Bdote Fort Snelling - Minnesota's First National Treasure!
Nation's Leading Historic Preservation Organization Names 'Bdote Fort Snelling' a National Treasure
Washington, DC (April 20, 2016) - The National Trust for Historic Preservation today named "Bdote Fort Snelling" a National Treasure, bringing a national spotlight to a historic place which reveals the richness of the American story. Bdote Fort Snelling is the first National Treasure designated by the National Trust in the state of Minnesota.
This designation by the nation's leading preservation organization is in recognition of the site's connections to Native American history, its role as a military post during the 19th and 20th centuries, and its connection to several significant events in American history, from the Dred Scott decision to the Japanese language school that was part of the World War II effort.
The National Trust chose the name Bdote Fort Snelling because of its location at the confluence of the Mississippi and Minnesota rivers. Bdote Fort Snelling's history stretches back several millennia - it is believed that the first humans entered the area 10,000 years ago. "Bdote" is a Dakota word, meaning 'where the two waters come together.' Many Dakota people regard
this meeting of waters as their spiritual and cultural point of origin, the place where "the Dakota people began."
"Bdote Fort Snelling connects us to and helps us tell the story of several chapters of history in North America," said Stephanie Meeks, president and CEO of the National Trust for Historic Preservation. "From the first humans who walked this area thousands of years ago, to the military families who called this place home until just a few decades ago, this sacred site helps us understand the breadth of human experience in North America."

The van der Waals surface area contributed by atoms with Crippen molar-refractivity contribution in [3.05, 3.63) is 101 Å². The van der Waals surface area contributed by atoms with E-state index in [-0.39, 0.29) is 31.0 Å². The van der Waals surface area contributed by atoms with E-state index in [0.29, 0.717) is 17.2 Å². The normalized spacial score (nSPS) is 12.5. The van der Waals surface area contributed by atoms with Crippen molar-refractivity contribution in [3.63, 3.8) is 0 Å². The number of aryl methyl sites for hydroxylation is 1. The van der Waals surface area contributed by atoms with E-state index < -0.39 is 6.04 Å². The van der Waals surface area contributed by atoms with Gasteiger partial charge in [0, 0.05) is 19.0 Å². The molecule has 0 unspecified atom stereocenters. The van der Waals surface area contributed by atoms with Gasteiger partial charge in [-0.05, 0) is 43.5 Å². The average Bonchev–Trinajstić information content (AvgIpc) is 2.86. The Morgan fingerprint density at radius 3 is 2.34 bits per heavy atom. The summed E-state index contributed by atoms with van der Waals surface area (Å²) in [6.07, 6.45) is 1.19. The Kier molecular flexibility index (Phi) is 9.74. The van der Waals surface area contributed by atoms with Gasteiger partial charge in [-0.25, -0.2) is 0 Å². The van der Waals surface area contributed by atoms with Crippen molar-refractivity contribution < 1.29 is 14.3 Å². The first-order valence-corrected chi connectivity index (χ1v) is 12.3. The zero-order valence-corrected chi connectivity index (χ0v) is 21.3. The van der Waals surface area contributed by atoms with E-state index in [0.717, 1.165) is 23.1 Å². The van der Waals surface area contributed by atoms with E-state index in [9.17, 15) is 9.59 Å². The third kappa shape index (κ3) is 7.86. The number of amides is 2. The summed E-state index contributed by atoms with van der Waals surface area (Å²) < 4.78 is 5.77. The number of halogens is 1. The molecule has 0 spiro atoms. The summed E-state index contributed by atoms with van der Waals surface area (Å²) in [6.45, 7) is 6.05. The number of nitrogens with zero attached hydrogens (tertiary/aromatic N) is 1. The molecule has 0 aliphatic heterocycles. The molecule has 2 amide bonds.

"We fully understand that not all of the events that occurred here were positive, particularly the Native American experience in this area," Meeks continued. "In restoring Bdote Fort Snelling, we hope to capture the site's complex history so that future generations fully understand the lessons it has to teach. We look forward to engaging a broad coalition of partners in the campaign to revitalize this important place."
Bdote Fort Snelling is a significant place that helps tell the complex-and sometimes painful-story of centuries of Native American, Minnesota and American history. It includes the entire area known as Fort Snelling: The Upper Post, Historic Fort Snelling, Fort Snelling State Park, Fort Snelling National Cemetery, Coldwater Spring and the confluence of the Mississippi and Minnesota rivers.
As part of its National Treasures campaign, the Trust will employ its national expertise in helping to support the current efforts, and to fill in the gaps where needed, for sustainable uses of this historic area so that it can once again be a thriving center of community life in the Twin Cities.
"The timing of this designation dovetails with a major Minnesota Historical Society initiative to revitalize Historic Fort Snelling, Minnesota's best-known historic site and first National Historic Landmark," said Steve Elliot, director and CEO of the Minnesota Historical Society. "Working hand-in-hand with the community and our partners, including the National Trust, will help us realize our goal of creating a place that provides important historical context to our nation, brings people together for crucial conversations, and builds understanding around issues that still resonate today."